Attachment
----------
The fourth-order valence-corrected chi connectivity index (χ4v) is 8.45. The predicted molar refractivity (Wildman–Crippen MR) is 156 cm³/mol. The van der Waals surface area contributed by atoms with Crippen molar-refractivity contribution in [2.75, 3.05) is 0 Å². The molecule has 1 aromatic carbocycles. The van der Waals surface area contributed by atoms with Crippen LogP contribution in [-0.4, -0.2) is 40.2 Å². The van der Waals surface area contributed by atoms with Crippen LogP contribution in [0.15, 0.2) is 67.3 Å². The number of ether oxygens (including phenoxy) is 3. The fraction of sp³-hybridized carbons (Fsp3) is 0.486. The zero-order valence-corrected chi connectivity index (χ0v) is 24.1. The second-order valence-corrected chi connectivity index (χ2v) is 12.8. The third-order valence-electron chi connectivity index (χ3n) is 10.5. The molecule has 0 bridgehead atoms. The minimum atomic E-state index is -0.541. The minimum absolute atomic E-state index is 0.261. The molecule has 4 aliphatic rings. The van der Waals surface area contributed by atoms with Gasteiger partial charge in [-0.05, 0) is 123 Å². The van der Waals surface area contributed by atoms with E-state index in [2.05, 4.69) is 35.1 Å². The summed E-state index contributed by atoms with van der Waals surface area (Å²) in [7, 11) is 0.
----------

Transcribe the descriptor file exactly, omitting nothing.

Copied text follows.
The fourth-order valence-corrected chi connectivity index (χ4v) is 8.45. The predicted molar refractivity (Wildman–Crippen MR) is 156 cm³/mol. The van der Waals surface area contributed by atoms with Crippen molar-refractivity contribution in [2.75, 3.05) is 0 Å². The molecule has 1 aromatic carbocycles. The van der Waals surface area contributed by atoms with Crippen LogP contribution in [-0.4, -0.2) is 40.2 Å². The van der Waals surface area contributed by atoms with Crippen LogP contribution in [0.15, 0.2) is 67.3 Å². The number of ether oxygens (including phenoxy) is 3. The fraction of sp³-hybridized carbons (Fsp3) is 0.486. The zero-order valence-corrected chi connectivity index (χ0v) is 24.1. The second-order valence-corrected chi connectivity index (χ2v) is 12.8. The third-order valence-electron chi connectivity index (χ3n) is 10.5. The molecule has 0 bridgehead atoms. The minimum atomic E-state index is -0.541. The minimum absolute atomic E-state index is 0.261. The molecule has 4 aliphatic rings. The van der Waals surface area contributed by atoms with Gasteiger partial charge in [-0.05, 0) is 123 Å². The van der Waals surface area contributed by atoms with E-state index in [2.05, 4.69) is 35.1 Å². The summed E-state index contributed by atoms with van der Waals surface area (Å²) in [7, 11) is 0.